Negotiating communication rights : case studies from India


Negotiating communication rights : case studies from India

Pradip Ninan Thomas

Sage, 2011

大学図書館所蔵 件 / 2



Includes bibliographical references (p. [226]-245) and index



Communication Rights is a key issue in contemporary societies, especially in a country like India, which faces major communication deficits. Negotiating Communication Rights explores some of the most important aspects of communication rights movements in India. Beginning with the theoretical aspects of communication rights, the book deals with five case studies related to significant movements of our times, namely, the Right to Information, Free and Open Source Software, Women and Media, Community Radio, and Citizen Journalism. It also analyses the complexity of specific rights issues in India, such as women's rights, citizen activism and the role of media. The book explores the processes through which ordinary citizens have developed spaces for self-expression-a concept synonymous with media democratisation. The author argues for the need for streamlining of communication rights movements in India and for an India-specific framework for communication rights.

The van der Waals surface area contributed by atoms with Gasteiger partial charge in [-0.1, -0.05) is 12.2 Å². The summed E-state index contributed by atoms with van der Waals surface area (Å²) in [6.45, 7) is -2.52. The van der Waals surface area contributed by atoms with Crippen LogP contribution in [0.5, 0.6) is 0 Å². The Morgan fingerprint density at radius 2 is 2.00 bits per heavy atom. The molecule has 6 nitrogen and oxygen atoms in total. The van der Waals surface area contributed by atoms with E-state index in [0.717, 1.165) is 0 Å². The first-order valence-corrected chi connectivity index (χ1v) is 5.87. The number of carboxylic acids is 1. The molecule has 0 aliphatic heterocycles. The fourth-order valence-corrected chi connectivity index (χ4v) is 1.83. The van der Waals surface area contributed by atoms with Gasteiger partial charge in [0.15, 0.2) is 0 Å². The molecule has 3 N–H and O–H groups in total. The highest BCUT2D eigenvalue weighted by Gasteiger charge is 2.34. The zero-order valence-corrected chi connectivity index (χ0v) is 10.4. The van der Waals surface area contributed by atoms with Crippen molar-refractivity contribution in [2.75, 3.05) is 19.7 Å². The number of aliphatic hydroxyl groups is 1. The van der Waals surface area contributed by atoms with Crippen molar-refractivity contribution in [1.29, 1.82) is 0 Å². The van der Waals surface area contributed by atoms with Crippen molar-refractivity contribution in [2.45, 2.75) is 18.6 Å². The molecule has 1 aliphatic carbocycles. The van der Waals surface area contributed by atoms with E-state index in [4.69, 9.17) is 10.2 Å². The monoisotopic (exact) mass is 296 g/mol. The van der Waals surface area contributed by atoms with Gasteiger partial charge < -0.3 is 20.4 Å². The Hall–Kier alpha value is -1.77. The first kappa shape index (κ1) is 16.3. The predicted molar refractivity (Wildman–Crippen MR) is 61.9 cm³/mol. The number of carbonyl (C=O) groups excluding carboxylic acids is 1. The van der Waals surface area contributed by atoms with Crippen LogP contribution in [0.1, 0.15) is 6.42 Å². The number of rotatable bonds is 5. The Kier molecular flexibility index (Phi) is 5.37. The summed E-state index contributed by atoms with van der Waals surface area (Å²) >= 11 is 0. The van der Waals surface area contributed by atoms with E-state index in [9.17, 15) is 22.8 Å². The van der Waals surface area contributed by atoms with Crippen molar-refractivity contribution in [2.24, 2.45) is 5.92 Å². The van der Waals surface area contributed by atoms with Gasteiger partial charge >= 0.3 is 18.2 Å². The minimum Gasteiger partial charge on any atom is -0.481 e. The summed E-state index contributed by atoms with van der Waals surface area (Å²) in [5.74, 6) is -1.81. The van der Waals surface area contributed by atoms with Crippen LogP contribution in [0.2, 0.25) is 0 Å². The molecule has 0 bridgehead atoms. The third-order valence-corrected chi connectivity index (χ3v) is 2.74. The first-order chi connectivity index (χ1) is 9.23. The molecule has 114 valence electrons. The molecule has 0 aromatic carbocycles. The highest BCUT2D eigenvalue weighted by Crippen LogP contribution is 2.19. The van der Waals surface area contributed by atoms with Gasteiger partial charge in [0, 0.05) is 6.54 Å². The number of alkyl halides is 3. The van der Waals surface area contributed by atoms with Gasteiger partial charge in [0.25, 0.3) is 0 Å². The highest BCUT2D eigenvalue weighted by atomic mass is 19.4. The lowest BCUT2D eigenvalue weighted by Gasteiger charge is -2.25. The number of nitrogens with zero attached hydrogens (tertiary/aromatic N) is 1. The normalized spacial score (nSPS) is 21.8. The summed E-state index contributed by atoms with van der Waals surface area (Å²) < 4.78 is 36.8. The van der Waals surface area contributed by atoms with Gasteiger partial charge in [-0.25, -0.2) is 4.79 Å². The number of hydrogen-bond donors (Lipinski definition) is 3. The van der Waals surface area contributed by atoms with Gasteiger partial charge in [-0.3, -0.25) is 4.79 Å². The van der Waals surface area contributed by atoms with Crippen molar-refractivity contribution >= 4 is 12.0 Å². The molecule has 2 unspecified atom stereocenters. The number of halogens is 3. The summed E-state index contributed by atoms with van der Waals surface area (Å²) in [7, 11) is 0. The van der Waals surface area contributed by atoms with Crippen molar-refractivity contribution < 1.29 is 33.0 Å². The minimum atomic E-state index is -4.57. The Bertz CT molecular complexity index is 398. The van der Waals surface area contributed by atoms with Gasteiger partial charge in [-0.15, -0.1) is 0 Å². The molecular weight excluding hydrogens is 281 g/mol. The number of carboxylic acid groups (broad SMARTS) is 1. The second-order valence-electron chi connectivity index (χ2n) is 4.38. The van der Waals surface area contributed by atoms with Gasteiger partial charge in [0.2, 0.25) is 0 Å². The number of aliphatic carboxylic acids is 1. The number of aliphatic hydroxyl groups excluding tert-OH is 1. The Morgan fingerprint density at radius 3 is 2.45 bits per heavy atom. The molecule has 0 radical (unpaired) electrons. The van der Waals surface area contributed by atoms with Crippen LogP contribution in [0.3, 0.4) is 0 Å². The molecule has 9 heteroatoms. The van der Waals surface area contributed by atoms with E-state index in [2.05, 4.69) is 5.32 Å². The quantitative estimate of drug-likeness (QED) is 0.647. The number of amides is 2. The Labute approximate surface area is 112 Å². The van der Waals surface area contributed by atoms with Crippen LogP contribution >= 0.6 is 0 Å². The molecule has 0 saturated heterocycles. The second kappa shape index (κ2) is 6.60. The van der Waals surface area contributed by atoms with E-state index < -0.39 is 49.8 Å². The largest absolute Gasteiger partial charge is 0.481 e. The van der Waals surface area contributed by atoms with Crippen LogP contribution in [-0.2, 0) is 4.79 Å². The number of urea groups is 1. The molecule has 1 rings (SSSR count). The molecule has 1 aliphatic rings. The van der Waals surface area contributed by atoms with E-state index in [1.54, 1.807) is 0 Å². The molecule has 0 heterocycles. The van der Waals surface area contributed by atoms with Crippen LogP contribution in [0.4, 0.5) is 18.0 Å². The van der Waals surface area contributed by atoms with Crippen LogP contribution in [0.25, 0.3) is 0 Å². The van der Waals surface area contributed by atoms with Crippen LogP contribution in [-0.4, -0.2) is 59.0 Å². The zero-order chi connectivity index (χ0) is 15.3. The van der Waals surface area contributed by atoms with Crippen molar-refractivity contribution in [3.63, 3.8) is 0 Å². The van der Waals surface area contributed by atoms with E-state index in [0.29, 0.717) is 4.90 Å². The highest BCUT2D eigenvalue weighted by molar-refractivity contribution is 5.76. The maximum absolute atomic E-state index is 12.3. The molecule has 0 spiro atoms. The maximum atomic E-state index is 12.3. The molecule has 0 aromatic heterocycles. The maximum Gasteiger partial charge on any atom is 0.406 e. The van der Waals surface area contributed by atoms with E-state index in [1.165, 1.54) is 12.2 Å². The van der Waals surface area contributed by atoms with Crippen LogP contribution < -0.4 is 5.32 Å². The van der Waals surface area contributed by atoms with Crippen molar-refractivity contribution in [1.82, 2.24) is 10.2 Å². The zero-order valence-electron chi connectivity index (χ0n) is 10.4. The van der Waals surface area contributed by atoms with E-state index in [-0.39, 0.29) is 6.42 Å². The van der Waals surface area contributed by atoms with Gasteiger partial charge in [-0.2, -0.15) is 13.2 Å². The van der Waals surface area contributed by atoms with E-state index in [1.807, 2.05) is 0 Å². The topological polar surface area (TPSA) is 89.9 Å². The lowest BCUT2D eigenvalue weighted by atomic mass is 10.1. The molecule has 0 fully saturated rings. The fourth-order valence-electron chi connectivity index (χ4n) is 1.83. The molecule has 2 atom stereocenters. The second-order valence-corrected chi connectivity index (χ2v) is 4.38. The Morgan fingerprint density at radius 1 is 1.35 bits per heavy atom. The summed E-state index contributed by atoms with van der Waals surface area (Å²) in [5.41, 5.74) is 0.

Foreword Prof Cees Hamelink Preface Part 1 : Theory A Brief History of Communication Rights A Philosophy of Communication Rights Observations on the Theorising of Communication Rights in India The Communication Rights of Refugees and Displaced People Part 2 : Case Studies in India The Right to Information Movement The Community Radio Movement The Women and Media Movement The Free and Open Source Software (FOSS) Movement The Citizen Journalism Movement Postscript: On the Operationalisation of Communication Rights in India Today References Index

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